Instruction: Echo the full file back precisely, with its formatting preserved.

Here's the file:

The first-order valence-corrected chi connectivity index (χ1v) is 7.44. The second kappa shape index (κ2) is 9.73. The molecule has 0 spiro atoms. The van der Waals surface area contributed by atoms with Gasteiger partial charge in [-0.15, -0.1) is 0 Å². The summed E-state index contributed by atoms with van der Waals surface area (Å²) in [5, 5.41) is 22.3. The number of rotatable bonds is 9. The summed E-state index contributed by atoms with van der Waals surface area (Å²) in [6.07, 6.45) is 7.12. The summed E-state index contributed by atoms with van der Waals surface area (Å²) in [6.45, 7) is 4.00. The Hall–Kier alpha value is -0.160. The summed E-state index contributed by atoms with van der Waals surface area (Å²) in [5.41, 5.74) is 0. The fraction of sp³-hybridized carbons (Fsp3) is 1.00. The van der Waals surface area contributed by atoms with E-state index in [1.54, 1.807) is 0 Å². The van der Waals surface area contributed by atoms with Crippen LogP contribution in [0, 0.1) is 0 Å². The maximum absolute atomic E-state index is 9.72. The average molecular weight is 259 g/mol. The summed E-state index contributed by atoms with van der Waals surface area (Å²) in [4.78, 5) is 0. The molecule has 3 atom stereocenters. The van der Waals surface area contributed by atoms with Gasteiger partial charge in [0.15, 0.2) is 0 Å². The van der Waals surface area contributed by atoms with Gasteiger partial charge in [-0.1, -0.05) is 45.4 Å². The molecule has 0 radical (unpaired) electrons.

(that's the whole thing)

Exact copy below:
The first-order valence-corrected chi connectivity index (χ1v) is 7.44. The second kappa shape index (κ2) is 9.73. The molecule has 0 spiro atoms. The van der Waals surface area contributed by atoms with Gasteiger partial charge in [-0.15, -0.1) is 0 Å². The summed E-state index contributed by atoms with van der Waals surface area (Å²) in [5, 5.41) is 22.3. The number of rotatable bonds is 9. The summed E-state index contributed by atoms with van der Waals surface area (Å²) in [6.07, 6.45) is 7.12. The summed E-state index contributed by atoms with van der Waals surface area (Å²) in [6.45, 7) is 4.00. The Hall–Kier alpha value is -0.160. The summed E-state index contributed by atoms with van der Waals surface area (Å²) in [5.41, 5.74) is 0. The fraction of sp³-hybridized carbons (Fsp3) is 1.00. The van der Waals surface area contributed by atoms with E-state index in [1.54, 1.807) is 0 Å². The van der Waals surface area contributed by atoms with Crippen LogP contribution in [0, 0.1) is 0 Å². The maximum absolute atomic E-state index is 9.72. The average molecular weight is 259 g/mol. The summed E-state index contributed by atoms with van der Waals surface area (Å²) in [4.78, 5) is 0. The molecule has 3 atom stereocenters. The van der Waals surface area contributed by atoms with Gasteiger partial charge in [0.15, 0.2) is 0 Å². The van der Waals surface area contributed by atoms with Gasteiger partial charge in [-0.1, -0.05) is 45.4 Å². The molecule has 0 radical (unpaired) electrons.